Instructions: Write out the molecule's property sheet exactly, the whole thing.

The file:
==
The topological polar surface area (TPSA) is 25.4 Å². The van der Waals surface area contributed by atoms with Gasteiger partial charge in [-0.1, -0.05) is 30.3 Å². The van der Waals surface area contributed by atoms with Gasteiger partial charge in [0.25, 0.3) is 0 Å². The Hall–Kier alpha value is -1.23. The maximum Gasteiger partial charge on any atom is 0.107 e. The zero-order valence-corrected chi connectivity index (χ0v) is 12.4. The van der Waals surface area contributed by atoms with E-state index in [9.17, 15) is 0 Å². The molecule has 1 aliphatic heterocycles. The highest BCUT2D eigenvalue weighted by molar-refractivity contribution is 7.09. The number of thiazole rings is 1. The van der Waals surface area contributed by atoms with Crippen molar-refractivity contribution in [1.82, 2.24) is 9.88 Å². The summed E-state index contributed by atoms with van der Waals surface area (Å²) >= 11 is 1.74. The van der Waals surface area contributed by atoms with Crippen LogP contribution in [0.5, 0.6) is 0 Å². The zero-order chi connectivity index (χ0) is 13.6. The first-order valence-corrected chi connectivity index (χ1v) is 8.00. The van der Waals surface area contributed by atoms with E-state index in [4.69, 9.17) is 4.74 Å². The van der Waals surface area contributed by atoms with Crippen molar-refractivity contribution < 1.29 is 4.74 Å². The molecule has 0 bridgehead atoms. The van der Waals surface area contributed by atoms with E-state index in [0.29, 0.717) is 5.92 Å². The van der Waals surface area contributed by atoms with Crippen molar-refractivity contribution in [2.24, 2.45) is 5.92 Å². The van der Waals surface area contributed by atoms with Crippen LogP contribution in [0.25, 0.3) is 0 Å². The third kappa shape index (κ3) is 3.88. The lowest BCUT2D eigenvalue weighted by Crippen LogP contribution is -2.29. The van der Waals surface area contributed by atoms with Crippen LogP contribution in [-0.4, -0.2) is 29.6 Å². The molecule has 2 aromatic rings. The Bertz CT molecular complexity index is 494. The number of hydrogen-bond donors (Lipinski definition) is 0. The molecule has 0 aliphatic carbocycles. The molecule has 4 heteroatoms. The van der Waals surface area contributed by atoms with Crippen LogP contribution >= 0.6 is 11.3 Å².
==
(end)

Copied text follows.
The topological polar surface area (TPSA) is 25.4 Å². The van der Waals surface area contributed by atoms with Gasteiger partial charge in [-0.1, -0.05) is 30.3 Å². The van der Waals surface area contributed by atoms with Gasteiger partial charge in [0.25, 0.3) is 0 Å². The Hall–Kier alpha value is -1.23. The maximum Gasteiger partial charge on any atom is 0.107 e. The zero-order valence-corrected chi connectivity index (χ0v) is 12.4. The van der Waals surface area contributed by atoms with E-state index in [9.17, 15) is 0 Å². The molecule has 1 aliphatic heterocycles. The highest BCUT2D eigenvalue weighted by molar-refractivity contribution is 7.09. The number of thiazole rings is 1. The van der Waals surface area contributed by atoms with Crippen molar-refractivity contribution in [1.82, 2.24) is 9.88 Å². The summed E-state index contributed by atoms with van der Waals surface area (Å²) >= 11 is 1.74. The van der Waals surface area contributed by atoms with Crippen LogP contribution in [0.5, 0.6) is 0 Å². The zero-order chi connectivity index (χ0) is 13.6. The first-order valence-corrected chi connectivity index (χ1v) is 8.00. The van der Waals surface area contributed by atoms with E-state index in [4.69, 9.17) is 4.74 Å². The van der Waals surface area contributed by atoms with Crippen molar-refractivity contribution < 1.29 is 4.74 Å². The molecule has 0 bridgehead atoms. The van der Waals surface area contributed by atoms with E-state index in [0.29, 0.717) is 5.92 Å². The van der Waals surface area contributed by atoms with Crippen molar-refractivity contribution in [2.24, 2.45) is 5.92 Å². The van der Waals surface area contributed by atoms with Crippen LogP contribution in [0.25, 0.3) is 0 Å². The third kappa shape index (κ3) is 3.88. The lowest BCUT2D eigenvalue weighted by Crippen LogP contribution is -2.29. The van der Waals surface area contributed by atoms with Crippen LogP contribution in [-0.4, -0.2) is 29.6 Å². The molecule has 2 aromatic rings. The Bertz CT molecular complexity index is 494. The number of hydrogen-bond donors (Lipinski definition) is 0. The molecule has 0 aliphatic carbocycles. The molecule has 4 heteroatoms. The van der Waals surface area contributed by atoms with Crippen LogP contribution >= 0.6 is 11.3 Å².